Kinda want to avoid this blog descending into a series of “this is wrong with unit testing” posts, but something did occur to me this morning. We’ve kicked off a new service at work recently. It’s just me and this other developer working on it at the moment, and it’s given us the opportunity to try out this “mockless” approach to testing, of which I ranted about a couple of weeks ago (in fact, the other developer is the person I had that discussion with). And it’s probably no surprise, but I’m finding writing tests this way to be a much nicer experience already.

And I think I’ve come to the realisation that the issue is not so much with mocking itself. Rather, it’s the style of testing that it encourages. When you’re testing against “real” services, you’ll left with treating them as a black box. There’s no real way to verify your code is working correctly other than letting it interact with these services as it would, and then “probing” them in some way — running queries, waiting for messages to arrive at topics, etc. — to know whether the interaction worked. You can’t just verify this by intercepting the various calls made by the service (well you can, but it would be difficult to do).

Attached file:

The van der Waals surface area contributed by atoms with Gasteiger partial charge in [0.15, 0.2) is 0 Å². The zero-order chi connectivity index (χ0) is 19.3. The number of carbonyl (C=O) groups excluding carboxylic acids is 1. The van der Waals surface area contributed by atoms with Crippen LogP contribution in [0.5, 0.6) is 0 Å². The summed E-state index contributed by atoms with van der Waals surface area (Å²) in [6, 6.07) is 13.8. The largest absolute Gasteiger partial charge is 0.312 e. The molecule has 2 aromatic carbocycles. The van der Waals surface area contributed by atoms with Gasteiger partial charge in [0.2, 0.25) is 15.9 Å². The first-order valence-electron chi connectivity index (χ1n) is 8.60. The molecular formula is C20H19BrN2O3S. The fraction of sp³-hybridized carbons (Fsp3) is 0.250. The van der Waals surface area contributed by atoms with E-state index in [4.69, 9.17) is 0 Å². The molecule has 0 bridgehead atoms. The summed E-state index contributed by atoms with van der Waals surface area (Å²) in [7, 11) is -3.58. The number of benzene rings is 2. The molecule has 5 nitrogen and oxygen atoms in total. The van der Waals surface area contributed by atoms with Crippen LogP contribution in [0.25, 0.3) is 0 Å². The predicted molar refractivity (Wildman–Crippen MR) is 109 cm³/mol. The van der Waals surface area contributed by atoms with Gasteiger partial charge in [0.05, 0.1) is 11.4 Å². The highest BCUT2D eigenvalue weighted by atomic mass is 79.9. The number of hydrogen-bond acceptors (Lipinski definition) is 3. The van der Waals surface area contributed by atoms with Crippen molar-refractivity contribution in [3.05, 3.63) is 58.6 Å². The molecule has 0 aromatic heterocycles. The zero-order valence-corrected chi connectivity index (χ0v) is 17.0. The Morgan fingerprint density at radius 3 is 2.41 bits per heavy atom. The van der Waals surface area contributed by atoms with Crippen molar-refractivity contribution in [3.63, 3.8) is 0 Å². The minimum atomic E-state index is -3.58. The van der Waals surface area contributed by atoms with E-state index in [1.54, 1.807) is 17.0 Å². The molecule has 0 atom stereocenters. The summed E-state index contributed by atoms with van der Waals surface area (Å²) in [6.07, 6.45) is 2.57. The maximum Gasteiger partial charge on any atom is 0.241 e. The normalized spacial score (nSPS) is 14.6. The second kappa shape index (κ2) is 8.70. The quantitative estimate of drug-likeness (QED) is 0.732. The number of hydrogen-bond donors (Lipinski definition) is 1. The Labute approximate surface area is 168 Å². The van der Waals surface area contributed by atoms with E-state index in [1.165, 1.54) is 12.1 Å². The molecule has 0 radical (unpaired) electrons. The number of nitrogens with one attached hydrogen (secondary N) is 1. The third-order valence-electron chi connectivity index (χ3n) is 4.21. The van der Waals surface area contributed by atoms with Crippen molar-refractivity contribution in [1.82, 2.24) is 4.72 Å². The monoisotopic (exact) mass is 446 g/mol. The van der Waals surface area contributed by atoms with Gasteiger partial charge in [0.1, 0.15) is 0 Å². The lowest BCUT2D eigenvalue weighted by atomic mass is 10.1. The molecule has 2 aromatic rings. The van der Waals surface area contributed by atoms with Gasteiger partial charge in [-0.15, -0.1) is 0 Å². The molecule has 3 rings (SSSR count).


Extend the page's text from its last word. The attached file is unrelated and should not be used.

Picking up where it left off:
There’s nothing about mocking that inhibits this style of testing. You can use mocks to simulate a message broker by storing the messages in an in-memory list, for example. What it does do, however, is make it easier to write tests that simply intercept the calls of the service and verify that they were made. It’s less upfront work than setting up a real client, or simulating a message broker, but now you’ve tied your tests to your implementation. You may feel like you’ve saved time and effort now, but really you’ve just deferred it for later, when you need to fix your tests when you’ve change your implementation.

I know this is stuff I said before, so I’ll just stop here, and end by saying that I’m excited to seriously try out this approach to writing unit tests. Is it a better approach than using mocks? I guess time will tell. It’s been my experience that it’s when you need to refactor things in your service when you find out how good your tests are. So I guess we’ll check back in about six months or so.